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Time: 5 or 6 hours the first time of boiling; 2 hours the day it is to be served.

Sufficient for a quart mould for 7 or 8 persons

Seasonable on the 25th of December, and on various festive occasions till March

Ingredients
  1. 1-1/2 lb. of raisins
  2. 1/2 lb. of currants
  3. 1/2 lb. of mixed peel
  4. 3/4 lb. of bread crumbs
  5. 3/4 lb. of suet
  6. 8 eggs
  7. 1 wineglassful of brandy
Directions
  • Stone and cut the raisins in halves, but do not chop them
  • Wash, pick, and dry the currants
  • Mince the suet finely
  • Cut the candied peel into thin slices
  • Grate down the bread into fine crumbs
  • When all these dry ingredients are prepared, mix them well together
  • Moisten the mixture with the eggs, which should be well beaten, and the brandy
  • Stir well, that everything may be very thoroughly blended
  • Press the pudding into a buttered mould
  • Tie it down tightly with a floured cloth, and boil for 5 or 6 hours. It may be boiled in a cloth without a mould, and will require the same time allowed for cooking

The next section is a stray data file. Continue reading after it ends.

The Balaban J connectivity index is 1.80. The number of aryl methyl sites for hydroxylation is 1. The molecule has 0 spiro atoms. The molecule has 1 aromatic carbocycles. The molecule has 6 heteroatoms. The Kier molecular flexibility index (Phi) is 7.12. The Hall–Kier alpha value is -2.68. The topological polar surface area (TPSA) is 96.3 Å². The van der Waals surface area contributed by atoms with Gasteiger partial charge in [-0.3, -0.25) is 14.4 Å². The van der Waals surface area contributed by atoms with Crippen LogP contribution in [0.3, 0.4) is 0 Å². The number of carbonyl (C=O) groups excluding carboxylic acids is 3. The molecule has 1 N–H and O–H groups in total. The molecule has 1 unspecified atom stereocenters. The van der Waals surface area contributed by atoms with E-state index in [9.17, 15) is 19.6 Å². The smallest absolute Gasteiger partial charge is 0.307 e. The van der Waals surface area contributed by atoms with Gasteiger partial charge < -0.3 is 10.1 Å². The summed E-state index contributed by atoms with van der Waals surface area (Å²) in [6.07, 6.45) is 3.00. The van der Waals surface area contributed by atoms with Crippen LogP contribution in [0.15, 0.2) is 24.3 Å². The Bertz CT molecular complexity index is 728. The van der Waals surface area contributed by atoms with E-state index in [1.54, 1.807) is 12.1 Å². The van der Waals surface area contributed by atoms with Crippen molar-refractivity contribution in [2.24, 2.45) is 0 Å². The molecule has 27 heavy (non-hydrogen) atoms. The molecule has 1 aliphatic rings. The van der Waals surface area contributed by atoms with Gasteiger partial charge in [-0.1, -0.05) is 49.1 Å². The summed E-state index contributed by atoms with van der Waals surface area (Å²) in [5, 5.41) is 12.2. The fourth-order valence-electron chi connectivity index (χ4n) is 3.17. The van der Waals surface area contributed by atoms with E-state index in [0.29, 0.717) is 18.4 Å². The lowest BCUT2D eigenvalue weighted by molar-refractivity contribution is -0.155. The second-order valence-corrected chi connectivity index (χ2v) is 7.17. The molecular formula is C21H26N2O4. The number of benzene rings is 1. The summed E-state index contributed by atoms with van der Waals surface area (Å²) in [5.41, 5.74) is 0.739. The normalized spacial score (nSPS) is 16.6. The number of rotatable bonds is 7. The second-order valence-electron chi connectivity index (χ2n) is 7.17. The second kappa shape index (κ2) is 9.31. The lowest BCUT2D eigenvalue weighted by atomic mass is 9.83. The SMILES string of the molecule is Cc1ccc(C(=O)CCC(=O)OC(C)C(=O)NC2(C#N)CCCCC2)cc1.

• As Christmas puddings are usually made a few days before they are required for table, when the pudding is taken out of the pot, hang it up immediately, and put a plate or saucer underneath to catch the water that may drain from it
  • The day it is to be eaten, plunge it into boiling water, and keep it boiling for at least 2 hours; then turn it out of the mould, and serve with brandy-sauce.
  • On Christmas-day a sprig of holly is usually placed in the middle of the pudding, and about a wineglassful of brandy poured round it, which, at the moment of serving, is lighted, and the pudding thus brought to table encircled in flame

  • Note: Five or six of these puddings should be made at one time, as they will keep good for many weeks, and in cases where unexpected guests arrive, will be found an acceptable, and, as it only requires warming through, a quickly-prepared dish. Moulds of every shape and size are manufactured for these puddings, and may be purchased of Messrs. R. & J. Slack, 336, Strand.

    Source: The Book of Household Management by Isabella Beeton (1859)

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